“Yes.” Tamara’s voice grew clipped. “You gave up commanding her ship. You gave up your position in her Fleet. And now you think that this is all you have. Captain. You will back us up to safe distance, or I will put you in a lifeboat and send you down there myself.”
“My boat goes where I tell it to go.”
Tamara snatched a metal tool from a nearby table – some gizmo the scientists used – and swung it at his temple. He dropped like a ragdoll. She leaned over to the wall and pressed the intercom. “Paul? Back us up.”
“You knocked him out, didn’t you?” came the staticy reply.
“You know that does brain damage, you do it often enough.”
“He needs to stop making stupid promises.” She clicked off and crouched over Bryan’s form. “All right. You miss her that much? Fine. You can have your last memories of her.”
Bryan awoke twenty minutes later with not the most pleasant of headaches. Also, his back hurt. Also, up seemed to be a number of different directions at any given time. Something blew static in his ear. “When you wake up, press go! When you wake up, press go!” The universe’s most annoying alarm clock, apparently, and Bryan had had a few clocks he had thought were bad.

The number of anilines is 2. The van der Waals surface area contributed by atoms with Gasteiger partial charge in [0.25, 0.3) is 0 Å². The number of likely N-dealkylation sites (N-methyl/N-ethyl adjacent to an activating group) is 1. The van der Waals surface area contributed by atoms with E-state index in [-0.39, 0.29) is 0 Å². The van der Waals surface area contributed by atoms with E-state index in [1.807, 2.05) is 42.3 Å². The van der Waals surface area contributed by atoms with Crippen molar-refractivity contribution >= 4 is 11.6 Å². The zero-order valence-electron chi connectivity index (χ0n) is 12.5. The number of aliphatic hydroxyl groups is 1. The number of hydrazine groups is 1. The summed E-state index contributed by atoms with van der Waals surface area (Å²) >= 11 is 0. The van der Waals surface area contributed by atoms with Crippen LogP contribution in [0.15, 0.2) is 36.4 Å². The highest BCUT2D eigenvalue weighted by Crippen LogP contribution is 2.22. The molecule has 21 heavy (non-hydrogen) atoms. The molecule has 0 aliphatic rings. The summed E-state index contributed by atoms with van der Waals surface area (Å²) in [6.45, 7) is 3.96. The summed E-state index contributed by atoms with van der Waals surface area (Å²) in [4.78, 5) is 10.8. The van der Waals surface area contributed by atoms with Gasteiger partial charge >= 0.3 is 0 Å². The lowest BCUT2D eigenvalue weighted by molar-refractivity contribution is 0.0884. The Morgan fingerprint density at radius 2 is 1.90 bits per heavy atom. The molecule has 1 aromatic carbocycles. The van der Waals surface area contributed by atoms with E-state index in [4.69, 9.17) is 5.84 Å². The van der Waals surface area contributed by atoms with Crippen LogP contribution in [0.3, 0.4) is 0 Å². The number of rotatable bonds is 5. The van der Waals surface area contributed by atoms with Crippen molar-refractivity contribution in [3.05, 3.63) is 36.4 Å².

With difficulty he flung his arm to punch a red button.
Tamara’s no-nonsense voice filled the small space. “Captain, I assume you’ve woken up. You wanted to watch your wife’s planet’s death. Fine. We don’t have to die with it. We put you in a lifeboat and dropped it in the safest orbit the scientists calculated. By the way, they want cheaper fare since we distracted them for a few minutes to figure that out. Thanks for that. But they figure your smaller boat might be able to ride out the gravity waves better than our retired capital ship, anyway. So go mourn and scream and cry or whatever. Assuming you’re alive at the end of it, we’ll pick you up. And if you’re not, well, then you’re where you want to be anyway. See you in a few hours. Or maybe eternity.”